Decreased blood pressure variability at rest in patients with primary aldosteronism

Masanori Munakata, Akiko Aihara, Yutaka Imai, Keishi Abe, Kaoru Yoshinaga

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5 Citations (Scopus)


Increased blood pressure (BP) variability in essential hypertension (EH) is attributed in part to a reduction in barereflex sensitivity. We previously showed that barereflex sensitivity is not reduced in hypertension associated with primary aldosteronism (PA) compared with normotensive (NT) subjects. This study examined whether the preservation of barereflex function in patients with PA would prevent an increase in BP variability. The beat-to- beat BP (measured with Finapres) and RR interval (from electrocardiograms) were monitored for 10 min in the supine and standing positions in 34 patients with PA, 60 patients with EH, and 45 NT subjects. Recordings were also performed during mild ergometer exercise in 7 PA patients, 8 EH patients, and 9 NT subjects. Blood pressure variability was assessed by both standard deviation (SD) and coefficient of variation (CV). Barereflex sensitivity (BRS) was assessed by the closed-loop gain between systolic BP and RR interval variability. The SD and the CV of systolic BP (SBP) and the CV of diastolic (DBP) BP were significantly smaller in patients with PA than in patients with EH in both supine and standing positions. The SD of SBP and DBP were similar in patients with PA and NT subjects, although the CV were significantly smaller in patients with PA. The BRS was inversely correlated with both the SD and CV for SBP in the supine (r = -0.397 and -0.440, P < .05, respectively) and standing (r = -0.457 and -0.412, P < .05, respectively) positions in patients with PA. Exercise reduced the BRS in all groups (70%, 26%, and 64% for PA, EH, and NT, respectively, P < .01). Blood pressure variability did not change significantly during exercise, compared with rest, in the PA and NT groups but was decreased (P < .05) in the patients with EH. In conclusion, primary aldosteronism is characterized by decreased supine and standing BP variability, which is due in part to the preservation of baroreflex function. Our data further showed that BP variability is minimized by nonbaroreflex mechanisms during mild exercise.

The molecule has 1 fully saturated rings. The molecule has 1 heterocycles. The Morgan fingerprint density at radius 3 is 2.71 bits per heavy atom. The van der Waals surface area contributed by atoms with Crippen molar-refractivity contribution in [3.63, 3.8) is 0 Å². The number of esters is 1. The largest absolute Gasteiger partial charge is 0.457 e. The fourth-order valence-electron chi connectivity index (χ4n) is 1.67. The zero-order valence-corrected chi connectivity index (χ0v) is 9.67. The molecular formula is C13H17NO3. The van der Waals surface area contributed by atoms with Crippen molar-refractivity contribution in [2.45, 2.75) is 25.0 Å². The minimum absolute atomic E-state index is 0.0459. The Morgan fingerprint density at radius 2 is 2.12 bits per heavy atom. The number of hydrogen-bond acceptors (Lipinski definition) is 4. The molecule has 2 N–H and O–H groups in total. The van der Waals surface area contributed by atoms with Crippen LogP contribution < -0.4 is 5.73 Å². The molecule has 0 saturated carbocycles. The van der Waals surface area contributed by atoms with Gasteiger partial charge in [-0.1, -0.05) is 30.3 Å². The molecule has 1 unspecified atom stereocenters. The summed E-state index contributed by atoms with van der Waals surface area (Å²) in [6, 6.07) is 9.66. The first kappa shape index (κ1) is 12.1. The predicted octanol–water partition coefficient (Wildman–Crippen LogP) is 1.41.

Original languageEnglish
Pages (from-to)828-838
Number of pages11
JournalAmerican Journal of Hypertension
Issue number7
Publication statusPublished - 1998 Jul


  • Baroreflex
  • Blood pressure variability
  • Hypertension
  • Primary aldosteronism

ASJC Scopus subject areas

  • Internal Medicine


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